Lust In The Context Of The “Divine Comedy” And The Modern World

Introduction

The second circle of hell, described by Dante in the Divine Comedy, is lust and describes the sinners who fell from it. Traitor spouses and libertines personify what the Middle Ages literature represents as a bright germ. Still, in the New Age, it will become the key to European culture after the Middle Ages. It is a problem of the mind and how people, deprived of its light, rush to indulge their weaknesses, exchanging high values ​​​​and the future for momentary pleasures.

Even though Dante’s lust has a bright erotic coloring, it needs to be perceived as much more profound and, at the same time, more comprehensive. Dante writes:

“Seems as the latter way

Broke but the bond of love which Nature makes.

Whence in the second circle have their nest

Dissimulation, witchcraft, flatteries,

Theft, falsehood, simony, all who seduce

To just, or set their honesty at pawn,

With such vile scum as these.” (Inferno, 11:58-64).

That is, the sinners seen in hell are not only traitors, traitors, and people, in general, who indulged their vices during their lifetime and succumbed to temptation. Money, things, or jewelry may tempt envious people and thieves. Dante, thus, expands the concept of lust, placing on the second circle hell, in general, undisciplined people who could not restrain their impulses. It is no coincidence that the culture of the Middle Ages draws the image of a succubus: a seductive devil who comes to people as a woman. Erotic feelings and passion can be the personification of a person’s weakness. This weakness, however, does not end with eros but passes into other spheres of life until it ultimately affects a person’s thinking. God and the Devil act in Dante as the primary regulating forces of punishment and encouragement for temptation. Still, later this role will go to science and rational thinking and a different type of culture that will come to Europe.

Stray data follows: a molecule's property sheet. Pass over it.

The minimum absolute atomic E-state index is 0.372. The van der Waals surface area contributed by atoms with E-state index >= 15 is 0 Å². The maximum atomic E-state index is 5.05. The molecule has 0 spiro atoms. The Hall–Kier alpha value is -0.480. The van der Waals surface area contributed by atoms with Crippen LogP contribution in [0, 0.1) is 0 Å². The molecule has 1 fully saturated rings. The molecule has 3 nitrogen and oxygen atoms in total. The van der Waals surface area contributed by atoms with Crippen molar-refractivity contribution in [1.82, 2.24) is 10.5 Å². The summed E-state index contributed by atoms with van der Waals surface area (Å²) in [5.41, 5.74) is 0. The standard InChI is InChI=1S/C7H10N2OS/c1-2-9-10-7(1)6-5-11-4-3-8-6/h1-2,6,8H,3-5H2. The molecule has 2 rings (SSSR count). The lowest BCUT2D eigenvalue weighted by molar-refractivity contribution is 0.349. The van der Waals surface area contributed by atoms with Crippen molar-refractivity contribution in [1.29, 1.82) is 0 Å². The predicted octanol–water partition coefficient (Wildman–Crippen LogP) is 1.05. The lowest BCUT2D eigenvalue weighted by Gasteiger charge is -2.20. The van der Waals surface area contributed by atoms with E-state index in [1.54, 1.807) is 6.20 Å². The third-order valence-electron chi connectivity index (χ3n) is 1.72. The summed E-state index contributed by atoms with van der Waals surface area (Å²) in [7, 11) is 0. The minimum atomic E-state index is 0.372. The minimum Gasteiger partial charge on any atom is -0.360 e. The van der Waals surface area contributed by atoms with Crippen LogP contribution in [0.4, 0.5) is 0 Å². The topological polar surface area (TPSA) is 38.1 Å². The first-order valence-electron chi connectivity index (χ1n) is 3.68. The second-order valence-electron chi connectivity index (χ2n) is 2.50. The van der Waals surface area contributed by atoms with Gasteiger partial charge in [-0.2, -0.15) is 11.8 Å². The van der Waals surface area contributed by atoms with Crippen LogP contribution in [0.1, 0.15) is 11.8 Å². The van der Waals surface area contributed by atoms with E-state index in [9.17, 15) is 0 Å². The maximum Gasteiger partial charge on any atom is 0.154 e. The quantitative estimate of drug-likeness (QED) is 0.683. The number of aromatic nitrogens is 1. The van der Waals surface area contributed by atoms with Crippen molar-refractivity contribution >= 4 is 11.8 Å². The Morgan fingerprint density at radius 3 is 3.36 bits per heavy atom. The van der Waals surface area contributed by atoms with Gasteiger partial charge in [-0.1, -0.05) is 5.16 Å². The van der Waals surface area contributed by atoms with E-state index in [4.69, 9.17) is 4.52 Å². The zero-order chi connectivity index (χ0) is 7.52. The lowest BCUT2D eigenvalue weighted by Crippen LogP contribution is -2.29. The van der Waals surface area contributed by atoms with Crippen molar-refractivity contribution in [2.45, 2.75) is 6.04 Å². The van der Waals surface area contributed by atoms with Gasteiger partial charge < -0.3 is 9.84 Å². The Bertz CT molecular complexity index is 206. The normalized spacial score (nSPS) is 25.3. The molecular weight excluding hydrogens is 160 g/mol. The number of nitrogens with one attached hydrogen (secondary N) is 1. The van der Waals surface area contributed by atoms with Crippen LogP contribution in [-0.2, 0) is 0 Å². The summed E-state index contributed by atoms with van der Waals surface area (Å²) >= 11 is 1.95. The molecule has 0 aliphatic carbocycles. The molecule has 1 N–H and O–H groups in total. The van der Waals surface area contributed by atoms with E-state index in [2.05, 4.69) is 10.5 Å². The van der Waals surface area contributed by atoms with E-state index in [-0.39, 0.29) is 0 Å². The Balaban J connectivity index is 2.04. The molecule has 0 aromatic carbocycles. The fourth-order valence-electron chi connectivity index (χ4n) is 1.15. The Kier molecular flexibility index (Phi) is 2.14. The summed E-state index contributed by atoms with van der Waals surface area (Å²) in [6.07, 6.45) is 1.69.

Consumption and Lack of Discipline

Modern consumption reached its peak a long time ago, and now people are in the stage of relaxed enjoyment of goods. It would be naive to believe that consumption is now reduced only to purchasing unnecessary things. The information society allows people to enjoy the production of ideas and the absolute absence of the discipline of thinking. Irrationality is presented as a new form of rationality, and indulgence of weakness is recognized as productive behavior in contact with people. Human deficiency, however, and the lack of discipline in desires not only lead to social degradation but also pose a physical danger to humanity. The manufacture of weapons, threats of military interventions, and direct military actions worldwide in civilized countries result from overgrown lust and endless desire. People get into a situation where they do not want anything specific but want in general. They do not need certain things, but they need the manifestation of themselves as subjects. Homo sapiens, who were the age-old pride of the entire planet, became a man of desire.

Looking at advertising and products for mass consumption, one gets the impression that people are tired of constant desire. They already do it without pleasure, out of habit, but continue to do it. What is more terrible and dangerous for people is the lack of discipline in the lust for power. In situations of ownership of resources, wealth, and human lives (which depend on higher ranks), the physical danger of such emotional immaturity and totality is shown. Possibly, from a political point of view, it was people who were especially spoiled by power who became dictators because they felt their impunity.

Lust is an Example of Indulging Human Weakness

Initially, Dante would be genuinely surprised at the consumption in today’s American society and how differently the mores of different people can be read. People, however, do not change over the centuries, and their vices remain the same as in the Middle Ages. Most people crave power, glory, riches, and other joys of earthly life. It would be understandable to Dante; however, he would probably be surprised at how easy it is to get now. Many defend undisciplined thinking and believe emotional well-being is more important than pursuing ideals and moral deeds.

Conclusion

Dante’s historical and cultural context is very far from modern people, even if they are busy with verbal creativity. At the moment, invention, religion, and power views have been transformed so that even for such an educated person as Dante, it took a long time to understand the context. After understanding the context and grasping the cultural codes of contemporary American society, Dante would agree that most people are weak. These people indulge their vices and do not strive to become better. Most people do not have high goals but desire to justify themselves for evil deeds. The modern society welcomes such excuses and indulges weakness with renewed vigor. Young people are assumably particularly susceptible to this since they have already grown up in a community of developed consumption and have not often come into contact with the concepts of discipline, especially in the sense that Dante puts into this word. In the last century, there was a triumph of irrationality, eroticism, and sexuality. It forever changed society and created a massive gap between the religious and mythological Middle Ages, full of mysteries and the modern world.

Work Cited

Alighieri, Dante, and Henry Wadsworth Longfellow. The Divine Comedy: Inferno, Purgatorio, Paradiso. Independently published, 2021.